Today in the nation’s capital, the Bureau of Ocean Energy Management (BOEM) released the final Programmatic Environmental Impact Statement (PEIS) on allowing seismic airgun testing in the Mid- and South Atlantic. While it promises a few protections here and there for marine life in the Atlantic, we can’t support the idea at the crux of the review: a plan to move forward with the use of seismic airgun testing for oil and gas drilling.
This is big news in the ocean conservation community in a number of ways. What does it mean for our efforts to keep seismic airguns out of the Atlantic?
BOEM’S EIS is a big step toward opening up the Atlantic to the seismic airgun testing, offshore drilling
Seismic airguns shoot intense blasts of compressed air and sound through the ocean and down into the sea floor. Large-scale surveys using these airguns help oil and gas corporations locate deeply buried pockets of oil and gas, and lead the way for offshore drilling. The Final Environmental Impact Statement examines the possible consequences and outcomes of this practice from an environmental standpoint. Unfortunately, BOEM neglected to consider the newest and most accurate data in this report, which means this PEIS has underestimated numbers in terms of marine mammals that will be impacted.
Seismic airgun testing threatens both the marine animal and human way of life along the Atlantic
Seismic airgun testing isn’t simply a method of surveying a coastal area for its energy potential. The blasts from seismic airguns are 100,000 times more intense than a jet plane engine and are emitted every 10 seconds, 24 hours a day, for weeks and months at a time. It’s disruptive, destructive, and directly threatens the survival of marine creatures like dolphins, whales, and turtles.
Seismic airgun testing could also have a serious economic impact: An industry study released ahead of the BOEM announcement said oil and gas development between 2017 and 2035 could create up to 280,000 jobs. While those in favor of seismic testing claim that oil exploration and drilling will propel coastal economies by offering jobs, Oceana has reported that the potential danger it poses for commercial and recreational fisheries, as well as tourism and coastal recreation, can mean up to 730,000 jobs at risk in the blast zone.
BOEM is rushing toward seismic testing without considering its dangers
Today’s decision comes one week after more than 100 scientists called on President Obama and his administration to wait on new acoustic guidelines for marine mammals, which are currently in development by the National Marine Fisheries Service. The Mid-Atlantic Fishery Management Council, as well as approx. 50 members of the U.S. Senate and House of Representatives, also called on President Obama to stop the use of seismic airguns last year.
“In its rush to finalize this proposal, the Obama administration is failing to consider the cumulative impacts that these repeated dynamite-like blasts will have on vital behaviors like mating, feeding, breathing, communicating and navigating,” says our own VP for U.S. Oceans, Jacqueline Savitz. If the Obama administration considers these recommendations without taking recent and relevant science on seismic in account, the government will be making a rash decision in its rush to expand offshore drilling.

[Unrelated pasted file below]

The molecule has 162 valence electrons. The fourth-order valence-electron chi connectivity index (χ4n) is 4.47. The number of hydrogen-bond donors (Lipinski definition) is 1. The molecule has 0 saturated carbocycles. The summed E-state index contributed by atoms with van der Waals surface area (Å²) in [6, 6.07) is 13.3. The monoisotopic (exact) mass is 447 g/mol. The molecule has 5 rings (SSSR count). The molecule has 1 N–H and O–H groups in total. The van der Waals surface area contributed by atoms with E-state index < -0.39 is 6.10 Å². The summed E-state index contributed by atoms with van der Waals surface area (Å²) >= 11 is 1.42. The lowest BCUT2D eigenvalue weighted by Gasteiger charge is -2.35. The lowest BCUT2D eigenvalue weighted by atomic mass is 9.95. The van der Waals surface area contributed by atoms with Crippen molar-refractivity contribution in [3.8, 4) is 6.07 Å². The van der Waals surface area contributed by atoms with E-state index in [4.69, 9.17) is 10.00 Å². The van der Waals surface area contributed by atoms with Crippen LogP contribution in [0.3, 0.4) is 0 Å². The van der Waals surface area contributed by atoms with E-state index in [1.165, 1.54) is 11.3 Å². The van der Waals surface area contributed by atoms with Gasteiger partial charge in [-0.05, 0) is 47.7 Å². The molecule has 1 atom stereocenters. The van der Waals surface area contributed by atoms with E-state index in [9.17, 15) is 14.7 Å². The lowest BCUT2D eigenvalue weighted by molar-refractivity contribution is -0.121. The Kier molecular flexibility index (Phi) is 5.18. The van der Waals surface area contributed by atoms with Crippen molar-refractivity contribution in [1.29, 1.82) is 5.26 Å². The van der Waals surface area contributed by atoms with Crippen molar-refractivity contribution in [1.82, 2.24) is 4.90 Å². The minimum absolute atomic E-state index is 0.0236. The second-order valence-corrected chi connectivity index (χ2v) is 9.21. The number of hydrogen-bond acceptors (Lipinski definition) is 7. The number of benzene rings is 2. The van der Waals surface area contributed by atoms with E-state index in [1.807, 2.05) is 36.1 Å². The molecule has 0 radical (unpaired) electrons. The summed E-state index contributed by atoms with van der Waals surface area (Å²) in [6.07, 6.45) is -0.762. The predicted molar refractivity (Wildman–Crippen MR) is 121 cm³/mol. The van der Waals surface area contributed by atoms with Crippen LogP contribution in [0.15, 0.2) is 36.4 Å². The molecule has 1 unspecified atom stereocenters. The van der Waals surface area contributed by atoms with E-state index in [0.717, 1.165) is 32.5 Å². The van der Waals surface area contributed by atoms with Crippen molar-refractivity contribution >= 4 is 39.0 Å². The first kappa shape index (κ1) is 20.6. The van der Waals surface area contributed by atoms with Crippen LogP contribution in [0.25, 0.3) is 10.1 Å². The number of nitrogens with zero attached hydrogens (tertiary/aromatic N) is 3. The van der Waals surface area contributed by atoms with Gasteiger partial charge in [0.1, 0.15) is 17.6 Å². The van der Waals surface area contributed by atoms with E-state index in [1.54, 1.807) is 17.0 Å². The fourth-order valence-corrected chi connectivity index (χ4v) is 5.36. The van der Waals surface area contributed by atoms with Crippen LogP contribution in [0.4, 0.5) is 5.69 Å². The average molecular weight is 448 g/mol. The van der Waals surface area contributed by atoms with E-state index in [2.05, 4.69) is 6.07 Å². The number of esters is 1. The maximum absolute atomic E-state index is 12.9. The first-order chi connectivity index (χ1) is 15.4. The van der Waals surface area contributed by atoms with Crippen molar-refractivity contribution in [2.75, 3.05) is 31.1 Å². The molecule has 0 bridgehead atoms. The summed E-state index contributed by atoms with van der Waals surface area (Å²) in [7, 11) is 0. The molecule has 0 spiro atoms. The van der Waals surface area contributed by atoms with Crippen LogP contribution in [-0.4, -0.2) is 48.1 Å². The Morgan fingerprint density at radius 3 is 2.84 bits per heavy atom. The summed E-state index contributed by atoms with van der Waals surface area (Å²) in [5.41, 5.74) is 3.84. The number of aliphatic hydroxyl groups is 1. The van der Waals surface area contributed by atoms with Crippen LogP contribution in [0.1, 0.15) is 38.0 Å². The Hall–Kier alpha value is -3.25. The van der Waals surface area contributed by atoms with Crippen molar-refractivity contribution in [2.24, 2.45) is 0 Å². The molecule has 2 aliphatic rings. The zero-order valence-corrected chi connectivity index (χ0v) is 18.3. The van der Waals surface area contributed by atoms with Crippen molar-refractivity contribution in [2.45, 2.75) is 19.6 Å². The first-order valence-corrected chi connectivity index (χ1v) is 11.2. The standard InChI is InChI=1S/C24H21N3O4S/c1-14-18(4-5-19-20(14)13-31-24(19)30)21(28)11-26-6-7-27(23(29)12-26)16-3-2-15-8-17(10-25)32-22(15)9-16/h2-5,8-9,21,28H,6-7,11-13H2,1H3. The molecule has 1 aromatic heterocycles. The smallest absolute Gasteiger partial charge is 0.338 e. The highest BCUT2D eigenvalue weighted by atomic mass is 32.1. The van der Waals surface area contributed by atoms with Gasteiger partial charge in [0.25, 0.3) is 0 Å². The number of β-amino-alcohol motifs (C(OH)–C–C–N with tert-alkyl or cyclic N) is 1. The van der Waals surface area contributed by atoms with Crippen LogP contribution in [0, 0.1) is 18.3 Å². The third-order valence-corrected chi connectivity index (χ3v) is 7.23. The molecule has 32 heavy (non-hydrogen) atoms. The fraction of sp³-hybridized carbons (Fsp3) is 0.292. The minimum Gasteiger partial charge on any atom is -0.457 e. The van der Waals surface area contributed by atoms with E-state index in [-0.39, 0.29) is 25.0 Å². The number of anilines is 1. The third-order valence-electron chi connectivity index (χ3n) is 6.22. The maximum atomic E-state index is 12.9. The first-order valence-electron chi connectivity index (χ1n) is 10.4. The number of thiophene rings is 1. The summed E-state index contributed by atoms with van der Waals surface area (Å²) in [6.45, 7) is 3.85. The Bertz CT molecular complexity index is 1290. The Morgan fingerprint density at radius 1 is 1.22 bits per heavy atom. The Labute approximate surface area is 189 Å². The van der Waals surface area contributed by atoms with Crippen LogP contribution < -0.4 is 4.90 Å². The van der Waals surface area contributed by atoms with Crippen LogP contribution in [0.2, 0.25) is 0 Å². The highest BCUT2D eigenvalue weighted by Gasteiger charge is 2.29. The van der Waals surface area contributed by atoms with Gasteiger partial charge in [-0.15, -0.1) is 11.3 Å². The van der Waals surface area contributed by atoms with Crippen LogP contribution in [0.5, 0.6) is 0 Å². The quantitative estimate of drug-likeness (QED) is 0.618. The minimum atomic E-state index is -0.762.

The protections of BOEM’s proposal aren’t up to par
BOEM included some safety measures for marine life in areas of planned testing, many of which Oceana pushed in our official comments, conversations and meetings. They’ve included a closure area for endangered right whales as they travel up and down the Atlantic, would implement passive acoustic monitoring to detect animals like whales, as well as “adaptive management,” aka: they’ll provide more robust measures over time if needed. According to Oceana marine scientist Matthew Huelsenbeck, even those measures aren’t fully developed:
- The government didn’t use updated acoustic guidelines to see how big the area of impact is when creating a closure area concept for the right whales
- That closure area, as established now, doesn’t likely measure up to the huge scope of right whale travel and life in the Atlantic
- Current passive acoustic monitoring measures aren’t sufficient: it will only prevent harm closer to the ship, but doesn't prevent repeated widespread disturbances to marine life
The federal government hasn’t developed adequate closure areas to protect the migratory corridor and nursery of the critically endangered North Atlantic right whale. It’s also failed to fully consider safer alternative technologies such as marine vibroseis, which is quieter than seismic airguns and has a lower impact on marine mammals. The government should be exploring alternative, cleaner energy options such as wind. We don’t need to turn the Atlantic into a blast zone.
This isn’t the end. We'll keep fighting.
Oceana is telling the Obama administration (as well as DOI Secretary Jewell) not to to proceed with seismic in the Atlantic. Stay tuned, we’ll have a petition up for you to join us in speaking out.
- Ocean Roundup: Lionfish Being Fed to Reef Sharks, New Polymer Could Reduce Shark Bycatch, and More Posted Mon, October 20, 2014
- Ocean Roundup: Baby Sea Turtles Tracked with Tiny Tags, Canada Restricts Large Area from Commercial Fishing, and More Posted Wed, October 22, 2014
- Oceana Magazine Supporter Spotlight: Jean-Cristophe Vie Posted Thu, October 23, 2014
- Photos, Video: Oceana Wraps Up Canary Islands Expedition after Discovering Vast Biodiversity Posted Mon, October 20, 2014
- CEO Note: Wyss Foundation Paves the Way for Oceana to Rebuild Fisheries in Peru, Canada Posted Wed, October 22, 2014